Turkey: A Strategic Trade-Manufacturing-Investment Nexus
Sitting at the crossroads of Europe, Asia, Middle East and Africa, Turkey has long been regarded as a highly important strategic hub for global trade, logistics and manufacturing. That status has been enhanced by its customs union with the EU and extensive array of free trade agreements (FTAs) with nearly 30 countries, which have given it free or preferential access to a pool of some 900 million consumers.
Coupled with the linking together of the country’s Middle Corridor Initiative (MCI) and China’s Belt and Road Initiative (BRI), and a clutch of generous investment incentives, Turkey has become increasingly attractive to Hong Kong companies eager to trade and invest there. This is particularly true for those which are looking for business and relocation opportunities as a hedge against the problems caused by the lingering Sino-US trade spat.
China’s recent import tariff cuts – part of its shift towards a consumption-driven economy – are also creating Turkish-related opportunities for Hong Kong firms. As Turkish traders look to take advantage of the import control relaxations and enter further into the Chinese mainland market, Hong Kong’s service providers will expect to use their extensive knowledge and experience of the market to play a pivotal role in helping them do so.
The link-up between Turkey’s MCI and China’s BRI is already bearing fruit. An early example of this is the Trans-Caspian International Transport Route (TITR), which forms the shortest land route between China and Europe, via South-east Asia, Central Asia and the Caspian Sea.
At its heart is the Baku-Tbilisi-Kars (BTK) railway route, which opened in October 2017. It starts at the Caspian Sea in Azerbaijan and runs through Georgia and eastern Turkey before merging with the Turkish and European railway systems.
The TITR is not just a shorter land route for Asian products to reach European, African and Middle Eastern consumers, but also a safer and cheaper one. The corridor is 1,500km shorter than the China-Mongolia-Russia Economic Corridor and is less exposed to extreme winter weather conditions. Cargo trains from North-West China now take as little as 8 to 14 days to reach the Black Sea coast and Turkey, whereas sea voyages between the destinations can take up to 60 days.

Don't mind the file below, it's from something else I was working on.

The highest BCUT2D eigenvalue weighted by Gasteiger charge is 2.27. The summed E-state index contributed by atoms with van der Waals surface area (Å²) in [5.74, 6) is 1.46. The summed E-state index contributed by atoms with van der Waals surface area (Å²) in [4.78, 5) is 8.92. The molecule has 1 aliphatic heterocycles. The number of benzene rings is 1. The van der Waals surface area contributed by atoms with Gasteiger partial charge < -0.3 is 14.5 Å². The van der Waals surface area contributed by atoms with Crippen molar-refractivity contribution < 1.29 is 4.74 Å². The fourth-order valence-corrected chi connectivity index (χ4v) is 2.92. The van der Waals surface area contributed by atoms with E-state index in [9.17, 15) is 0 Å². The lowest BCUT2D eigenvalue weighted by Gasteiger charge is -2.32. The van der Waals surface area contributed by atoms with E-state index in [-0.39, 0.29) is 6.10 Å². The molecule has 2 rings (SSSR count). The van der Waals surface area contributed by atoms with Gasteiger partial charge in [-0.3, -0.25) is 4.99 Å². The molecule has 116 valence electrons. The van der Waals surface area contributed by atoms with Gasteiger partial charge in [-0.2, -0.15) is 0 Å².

Turkey has also been upgrading and developing new maritime logistic infrastructure, most notably in İzmir. Dubbed the Pearl of the Aegean, Izmir is the nation’s third most populated city and home to the North Aegean Çandarlı Port, which when completed will rank as one of the top ten seaports in the world. With an additional annual capacity of up to 12 million 20ft shipping containers or TEUs, the port is expected to increase Turkey’s cargo handling capacity by 70%.
In line with its ambitious vision to develop Turkey into a US$2 trillion economy by 2023, the Turkish government has been overseeing a spending spree on the country’s infrastructure. The aim is to lay a sound foundation for more dynamic economic development. Among the long list of projects is Istanbul’s new airport, which will replace the 93-year-old Ataturk Airport when it opens on 31 December 2018. It is projected to become the busiest air hub in the world with a planned yearly capacity of 200 million passengers – nearly double that of the current world leader, Hartsfield-Jackson Atlanta International Airport.
The Turkish government also aims to complete 11,700 km of high-speed railway lines linking 41 domestic cities by 2023, which would put Turkey behind only China in terms of the amount of railway construction. Other key projects among the 3,500 reportedly under development or in the planning stage include the Kanal Istanbul (an alternative waterway to the Bosphorus River, linking the Black Sea with the Marmara Sea), the Yavuz Sultan Selim Bridge (the world’s longest, highest and widest suspension bridge with a two-lane railway and eight-lane highway on the same deck), the Eurasia Tunnel, the Istanbul Finance Centre, and the Gebze-Izmir Motorway Project linking Istanbul with Izmir. All this is taking place alongside more than US$200 billion worth of building work and urban renewal across many Turkish cities.
To help finance this, the Turkish government hopes to secure US$350 billion foreign investment on a Public-Private Partnership (PPP) basis. So far, the country has completed a total of 225 PPP projects worth some US$135 billion. These include the İstanbul New Airport, built by the Limak-Kolin-Cengiz-MaPa-Kalyon Consortium, the Yavuz Sultan Selim Bridge and Northern Marmara Highway by the IC İÇTAŞ – Astaldi Consortium ICA and the Eurasia Tunnel by the Turkish-Korean joint venture registered as Eurasian Tunnel Operation Construction and Investment, or ATAŞ.